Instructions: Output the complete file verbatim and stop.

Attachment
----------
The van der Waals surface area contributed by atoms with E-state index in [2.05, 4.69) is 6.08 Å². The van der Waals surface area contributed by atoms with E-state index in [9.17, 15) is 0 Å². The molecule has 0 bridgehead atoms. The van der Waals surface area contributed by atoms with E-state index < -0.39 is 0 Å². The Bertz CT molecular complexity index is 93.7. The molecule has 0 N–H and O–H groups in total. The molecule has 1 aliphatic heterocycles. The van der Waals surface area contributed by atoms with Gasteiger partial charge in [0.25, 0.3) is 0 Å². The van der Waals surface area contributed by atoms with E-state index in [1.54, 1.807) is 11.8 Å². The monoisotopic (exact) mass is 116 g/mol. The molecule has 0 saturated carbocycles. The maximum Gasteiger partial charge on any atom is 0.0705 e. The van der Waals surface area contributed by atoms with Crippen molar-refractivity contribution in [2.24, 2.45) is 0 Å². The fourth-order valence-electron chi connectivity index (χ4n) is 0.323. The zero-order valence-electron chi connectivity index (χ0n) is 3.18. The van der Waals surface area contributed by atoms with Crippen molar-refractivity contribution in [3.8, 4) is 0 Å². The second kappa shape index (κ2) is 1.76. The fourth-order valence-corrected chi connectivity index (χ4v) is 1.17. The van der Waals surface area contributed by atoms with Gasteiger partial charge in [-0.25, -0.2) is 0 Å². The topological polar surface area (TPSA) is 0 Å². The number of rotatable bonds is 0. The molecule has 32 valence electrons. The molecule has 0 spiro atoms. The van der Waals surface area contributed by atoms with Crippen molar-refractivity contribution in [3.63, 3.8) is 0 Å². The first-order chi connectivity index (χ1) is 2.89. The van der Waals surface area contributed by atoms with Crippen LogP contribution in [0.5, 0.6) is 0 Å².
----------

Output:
The van der Waals surface area contributed by atoms with E-state index in [2.05, 4.69) is 6.08 Å². The van der Waals surface area contributed by atoms with E-state index in [9.17, 15) is 0 Å². The molecule has 0 bridgehead atoms. The van der Waals surface area contributed by atoms with E-state index < -0.39 is 0 Å². The Bertz CT molecular complexity index is 93.7. The molecule has 0 N–H and O–H groups in total. The molecule has 1 aliphatic heterocycles. The van der Waals surface area contributed by atoms with Gasteiger partial charge in [0.25, 0.3) is 0 Å². The van der Waals surface area contributed by atoms with E-state index in [1.54, 1.807) is 11.8 Å². The monoisotopic (exact) mass is 116 g/mol. The molecule has 0 saturated carbocycles. The maximum Gasteiger partial charge on any atom is 0.0705 e. The van der Waals surface area contributed by atoms with Crippen molar-refractivity contribution in [2.24, 2.45) is 0 Å². The fourth-order valence-electron chi connectivity index (χ4n) is 0.323. The zero-order valence-electron chi connectivity index (χ0n) is 3.18. The van der Waals surface area contributed by atoms with Crippen molar-refractivity contribution in [3.8, 4) is 0 Å². The second kappa shape index (κ2) is 1.76. The fourth-order valence-corrected chi connectivity index (χ4v) is 1.17. The van der Waals surface area contributed by atoms with Gasteiger partial charge in [-0.25, -0.2) is 0 Å². The topological polar surface area (TPSA) is 0 Å². The number of rotatable bonds is 0. The molecule has 32 valence electrons. The molecule has 0 spiro atoms. The van der Waals surface area contributed by atoms with Crippen molar-refractivity contribution in [3.63, 3.8) is 0 Å². The first-order chi connectivity index (χ1) is 2.89. The van der Waals surface area contributed by atoms with Crippen LogP contribution in [0.5, 0.6) is 0 Å².